As shocking as it may seem the 1980s are
fast becoming historical times for the game of Snooker, the players of this era
are considered by the youngsters in the clubs to be from a totally different
Names like Doug Mountjoy, Terry Griffiths and
David Taylor are rarely mentioned in conversations around the bar on a match
night at your local club I suggest.
I have a video of Doug Mountjoy making a break
of 145 in the World Championship in 1981, the year he reached the final and
played against the emerging talent Steve Davis.
This break is an epic in terms of Doug
triumphing over adversity in a playing sense, towards the end of the break.
Doug was unfortunate with three positional shots slightly kissing reds that he
intended to pot into the top pockets and after the kiss only having a shot
available into the baulk pockets.
This break was a lesson to all those people who
get annoyed when they lose position and need to look for an alternative shot;
Doug stayed focussed and as you may have gathered, cleared the table.
It amuses me to hear people saying that the
players of even ten years ago would have been no match for the players of
today, when you look at Doug Mountjoys break in the 1981
Terry Griffiths was another Welsh player with a
great deal of ability, imagine working in a variety of jobs before turning
professional and then winning the world championship at his very first attempt.
Terry overcame some of the biggest names in the game at the time and came up
against the very experienced Dennis Taylor, in the final. The pressure on Terry
towards the end must have been tremendous even though he was the underdog
because he was so near to achieving his goal.
Terry played that year as though he was in
practise or so it appeared to me as a television viewer, I think that this
achievement overshadowed the rest of Terrys career to a degree. He did
however make it to the final of the world championship nine years later, losing
to Steve Davis.
David Taylor was another fine player throughout
the 1970s and early 1980s; he reached one major final to my
knowledge and played really well losing 9-7 to Tony Knowles.
I remember a story that I read about an antique
dealer in Manchester getting hold of an old cue and offering it to David
Taylor. David took the cue to try and found that he played very well with it,
after a while he returned to the dealer and asked, if he could buy it? The
owner said "no, you keep the cue and I hope that it does you proud", the cue
was I am told a Burwat Champion and David won many matches with it. I would
imagine that the cues original owner would have been delighted that it
went to someone capable of getting the most from it.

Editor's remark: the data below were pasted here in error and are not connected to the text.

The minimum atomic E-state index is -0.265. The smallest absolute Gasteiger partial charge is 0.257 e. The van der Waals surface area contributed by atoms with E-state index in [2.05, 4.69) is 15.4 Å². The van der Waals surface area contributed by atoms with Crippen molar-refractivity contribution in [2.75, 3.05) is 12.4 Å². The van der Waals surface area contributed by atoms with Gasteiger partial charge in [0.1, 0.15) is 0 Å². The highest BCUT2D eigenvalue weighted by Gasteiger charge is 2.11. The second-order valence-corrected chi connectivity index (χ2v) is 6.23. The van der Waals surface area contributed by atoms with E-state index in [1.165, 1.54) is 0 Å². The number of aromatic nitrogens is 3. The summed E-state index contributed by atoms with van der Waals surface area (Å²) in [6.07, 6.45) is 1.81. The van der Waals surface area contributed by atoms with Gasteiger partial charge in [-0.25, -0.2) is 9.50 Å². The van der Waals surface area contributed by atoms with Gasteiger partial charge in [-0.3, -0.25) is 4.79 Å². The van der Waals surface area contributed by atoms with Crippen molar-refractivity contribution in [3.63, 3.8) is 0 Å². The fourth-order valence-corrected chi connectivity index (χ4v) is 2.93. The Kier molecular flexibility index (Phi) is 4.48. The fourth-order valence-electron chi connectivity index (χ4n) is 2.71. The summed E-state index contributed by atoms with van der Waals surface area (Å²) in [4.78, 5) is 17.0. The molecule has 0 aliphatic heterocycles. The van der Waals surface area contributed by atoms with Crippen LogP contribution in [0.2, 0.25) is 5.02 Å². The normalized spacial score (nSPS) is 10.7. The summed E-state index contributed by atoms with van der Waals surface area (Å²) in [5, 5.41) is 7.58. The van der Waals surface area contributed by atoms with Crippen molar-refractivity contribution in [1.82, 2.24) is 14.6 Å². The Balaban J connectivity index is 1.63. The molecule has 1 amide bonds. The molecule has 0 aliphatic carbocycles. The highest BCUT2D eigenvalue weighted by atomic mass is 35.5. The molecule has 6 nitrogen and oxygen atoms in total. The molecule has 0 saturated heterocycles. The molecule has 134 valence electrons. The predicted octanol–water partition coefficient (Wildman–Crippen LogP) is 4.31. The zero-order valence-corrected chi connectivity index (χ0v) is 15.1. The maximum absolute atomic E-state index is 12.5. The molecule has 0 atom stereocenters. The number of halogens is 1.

I know that break building is at a high point in
modern play, but still remember the achievements of the players from the past.
These players seemed more well rounded as characters, having worked in other
avenues prior to devoting all of their energies to Snooker. Perhaps learning
about family and sacrifice made them seem more human than the players of
Steve Davis was for me the most obviously
self-developed purpose built Snooker player, he groomed himself for the top and
with his manager Barry Hearn created a new mould for the emerging players to
Steve and his manager arranged challenge matches
against the worlds top players before Steve ever turned professional.
This strategy enabled them to assess the opposition and develop the game needed
to beat them, allied to an ability to dedicate himself completely to the game;
this became a winning game plan.
This method was repeated with even greater
success by Ian Doyle with Stephen Hendry, It sometimes seems that running the
second four minute mile is a little easier as the psychological barrier has
It is interesting to note that Steve Davis has
been given more nicknames than any other player in the years that followed his
greater on table success, such as:
- The Ginger Magician
- Golden Balls
- The Romford Robot
- Steve "Interesting" Davis
- The Nugget
- Romford Slim
- The Plumstead Potter
- The Guvnor
- Stevie D
- The Essex Executioner
And so on.
Steve Davis and Barry Hearn also travelled the
world in an attempt to promote both Steve, and the game to as wide an audience
as possible. It seems to me that the efforts of these two individuals is at
least partly responsible for the positive aspects of Snookers popularity
abroad. I have a book that was published in Belgium, the first player to appear
in this book that I recognised was almost inevitably Steve Davis.
When people compare the records of both Steve
Davis and Stephen Hendry they neglect to mention, that Steve Davis has won one
more UK championship and that Stephen has won One more world championship
title. It seems to me that there is very little to choose between their records
over all, Steve Davis has appeared in eight world finals as has Stephen Hendry,
Steve last one of his finals by less than seven points.
The main thing is that they both stand head and
shoulders above the chasing pack like giants of the modern era.